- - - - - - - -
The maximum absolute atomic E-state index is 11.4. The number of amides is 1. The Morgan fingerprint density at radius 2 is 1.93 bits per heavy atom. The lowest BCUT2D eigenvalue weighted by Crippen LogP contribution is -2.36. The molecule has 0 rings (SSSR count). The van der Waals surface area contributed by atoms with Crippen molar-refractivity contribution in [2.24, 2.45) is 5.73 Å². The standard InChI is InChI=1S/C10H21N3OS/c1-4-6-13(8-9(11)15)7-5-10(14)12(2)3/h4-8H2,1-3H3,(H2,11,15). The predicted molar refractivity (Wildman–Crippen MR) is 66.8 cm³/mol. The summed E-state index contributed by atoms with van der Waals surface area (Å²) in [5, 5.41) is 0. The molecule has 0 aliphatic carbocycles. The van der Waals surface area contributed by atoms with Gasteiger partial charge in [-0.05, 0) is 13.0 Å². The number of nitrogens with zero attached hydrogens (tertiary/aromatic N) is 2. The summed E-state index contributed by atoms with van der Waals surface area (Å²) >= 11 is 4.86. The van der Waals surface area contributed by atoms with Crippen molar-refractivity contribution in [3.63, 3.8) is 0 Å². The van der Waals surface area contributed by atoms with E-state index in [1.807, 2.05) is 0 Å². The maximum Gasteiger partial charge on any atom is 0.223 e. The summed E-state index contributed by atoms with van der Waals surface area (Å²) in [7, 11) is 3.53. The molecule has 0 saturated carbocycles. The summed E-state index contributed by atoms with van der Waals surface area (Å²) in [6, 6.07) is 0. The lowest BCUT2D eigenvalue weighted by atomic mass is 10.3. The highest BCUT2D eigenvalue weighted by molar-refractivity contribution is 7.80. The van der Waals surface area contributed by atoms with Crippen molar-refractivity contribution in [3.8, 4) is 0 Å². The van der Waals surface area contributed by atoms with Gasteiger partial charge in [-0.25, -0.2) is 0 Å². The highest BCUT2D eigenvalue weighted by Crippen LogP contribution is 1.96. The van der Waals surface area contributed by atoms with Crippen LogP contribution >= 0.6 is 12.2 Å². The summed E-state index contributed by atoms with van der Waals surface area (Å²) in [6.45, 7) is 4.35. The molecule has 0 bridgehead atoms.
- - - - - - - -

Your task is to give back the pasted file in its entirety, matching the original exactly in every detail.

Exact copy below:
The maximum absolute atomic E-state index is 11.4. The number of amides is 1. The Morgan fingerprint density at radius 2 is 1.93 bits per heavy atom. The lowest BCUT2D eigenvalue weighted by Crippen LogP contribution is -2.36. The molecule has 0 rings (SSSR count). The van der Waals surface area contributed by atoms with Crippen molar-refractivity contribution in [2.24, 2.45) is 5.73 Å². The standard InChI is InChI=1S/C10H21N3OS/c1-4-6-13(8-9(11)15)7-5-10(14)12(2)3/h4-8H2,1-3H3,(H2,11,15). The predicted molar refractivity (Wildman–Crippen MR) is 66.8 cm³/mol. The summed E-state index contributed by atoms with van der Waals surface area (Å²) in [5, 5.41) is 0. The molecule has 0 aliphatic carbocycles. The van der Waals surface area contributed by atoms with Gasteiger partial charge in [-0.05, 0) is 13.0 Å². The number of nitrogens with zero attached hydrogens (tertiary/aromatic N) is 2. The summed E-state index contributed by atoms with van der Waals surface area (Å²) >= 11 is 4.86. The van der Waals surface area contributed by atoms with Crippen molar-refractivity contribution in [3.63, 3.8) is 0 Å². The van der Waals surface area contributed by atoms with E-state index in [1.807, 2.05) is 0 Å². The maximum Gasteiger partial charge on any atom is 0.223 e. The summed E-state index contributed by atoms with van der Waals surface area (Å²) in [7, 11) is 3.53. The molecule has 0 saturated carbocycles. The summed E-state index contributed by atoms with van der Waals surface area (Å²) in [6, 6.07) is 0. The lowest BCUT2D eigenvalue weighted by atomic mass is 10.3. The highest BCUT2D eigenvalue weighted by molar-refractivity contribution is 7.80. The van der Waals surface area contributed by atoms with Crippen molar-refractivity contribution in [3.8, 4) is 0 Å². The van der Waals surface area contributed by atoms with Gasteiger partial charge in [-0.25, -0.2) is 0 Å². The highest BCUT2D eigenvalue weighted by Crippen LogP contribution is 1.96. The van der Waals surface area contributed by atoms with Crippen LogP contribution >= 0.6 is 12.2 Å². The summed E-state index contributed by atoms with van der Waals surface area (Å²) in [6.45, 7) is 4.35. The molecule has 0 bridgehead atoms.